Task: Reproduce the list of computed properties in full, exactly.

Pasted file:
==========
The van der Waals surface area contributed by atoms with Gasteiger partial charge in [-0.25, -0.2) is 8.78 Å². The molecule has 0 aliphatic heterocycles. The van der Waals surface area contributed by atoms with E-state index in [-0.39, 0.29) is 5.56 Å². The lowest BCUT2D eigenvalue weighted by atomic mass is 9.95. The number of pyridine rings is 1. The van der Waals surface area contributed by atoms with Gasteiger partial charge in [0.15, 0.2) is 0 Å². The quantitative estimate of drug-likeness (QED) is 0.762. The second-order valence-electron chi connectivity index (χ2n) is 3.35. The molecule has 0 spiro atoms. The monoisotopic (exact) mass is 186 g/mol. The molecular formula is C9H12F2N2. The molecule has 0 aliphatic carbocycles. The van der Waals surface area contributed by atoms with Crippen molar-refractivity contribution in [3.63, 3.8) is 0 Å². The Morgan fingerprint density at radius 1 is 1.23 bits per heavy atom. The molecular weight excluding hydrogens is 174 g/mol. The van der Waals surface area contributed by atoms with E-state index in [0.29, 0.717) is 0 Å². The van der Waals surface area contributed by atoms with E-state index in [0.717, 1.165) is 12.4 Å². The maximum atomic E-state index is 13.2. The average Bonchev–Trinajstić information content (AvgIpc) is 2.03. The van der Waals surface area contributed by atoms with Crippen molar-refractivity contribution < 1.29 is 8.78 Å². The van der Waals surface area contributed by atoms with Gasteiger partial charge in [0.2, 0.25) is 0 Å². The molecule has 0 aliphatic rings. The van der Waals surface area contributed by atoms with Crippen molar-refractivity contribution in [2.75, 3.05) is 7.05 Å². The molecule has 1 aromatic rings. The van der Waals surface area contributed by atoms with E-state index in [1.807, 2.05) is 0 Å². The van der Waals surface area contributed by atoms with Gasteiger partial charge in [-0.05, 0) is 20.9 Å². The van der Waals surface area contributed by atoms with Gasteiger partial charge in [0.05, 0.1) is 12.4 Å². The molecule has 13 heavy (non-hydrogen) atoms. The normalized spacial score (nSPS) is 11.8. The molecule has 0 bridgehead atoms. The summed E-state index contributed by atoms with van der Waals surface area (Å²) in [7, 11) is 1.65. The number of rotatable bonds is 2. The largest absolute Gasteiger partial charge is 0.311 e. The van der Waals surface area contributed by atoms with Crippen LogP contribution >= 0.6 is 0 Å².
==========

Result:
The van der Waals surface area contributed by atoms with Gasteiger partial charge in [-0.25, -0.2) is 8.78 Å². The molecule has 0 aliphatic heterocycles. The van der Waals surface area contributed by atoms with E-state index in [-0.39, 0.29) is 5.56 Å². The lowest BCUT2D eigenvalue weighted by atomic mass is 9.95. The number of pyridine rings is 1. The van der Waals surface area contributed by atoms with Gasteiger partial charge in [0.15, 0.2) is 0 Å². The quantitative estimate of drug-likeness (QED) is 0.762. The second-order valence-electron chi connectivity index (χ2n) is 3.35. The molecule has 0 spiro atoms. The monoisotopic (exact) mass is 186 g/mol. The molecular formula is C9H12F2N2. The molecule has 0 aliphatic carbocycles. The van der Waals surface area contributed by atoms with Crippen molar-refractivity contribution in [3.63, 3.8) is 0 Å². The Morgan fingerprint density at radius 1 is 1.23 bits per heavy atom. The molecular weight excluding hydrogens is 174 g/mol. The van der Waals surface area contributed by atoms with E-state index in [0.29, 0.717) is 0 Å². The van der Waals surface area contributed by atoms with E-state index in [0.717, 1.165) is 12.4 Å². The maximum atomic E-state index is 13.2. The average Bonchev–Trinajstić information content (AvgIpc) is 2.03. The van der Waals surface area contributed by atoms with Crippen molar-refractivity contribution < 1.29 is 8.78 Å². The van der Waals surface area contributed by atoms with Gasteiger partial charge in [0.2, 0.25) is 0 Å². The molecule has 0 aliphatic rings. The van der Waals surface area contributed by atoms with Crippen molar-refractivity contribution in [2.75, 3.05) is 7.05 Å². The molecule has 1 aromatic rings. The van der Waals surface area contributed by atoms with E-state index in [1.807, 2.05) is 0 Å². The van der Waals surface area contributed by atoms with Gasteiger partial charge in [-0.05, 0) is 20.9 Å². The van der Waals surface area contributed by atoms with Gasteiger partial charge in [0.05, 0.1) is 12.4 Å². The molecule has 13 heavy (non-hydrogen) atoms. The normalized spacial score (nSPS) is 11.8. The molecule has 0 bridgehead atoms. The summed E-state index contributed by atoms with van der Waals surface area (Å²) in [7, 11) is 1.65. The number of rotatable bonds is 2. The largest absolute Gasteiger partial charge is 0.311 e. The van der Waals surface area contributed by atoms with Crippen LogP contribution >= 0.6 is 0 Å².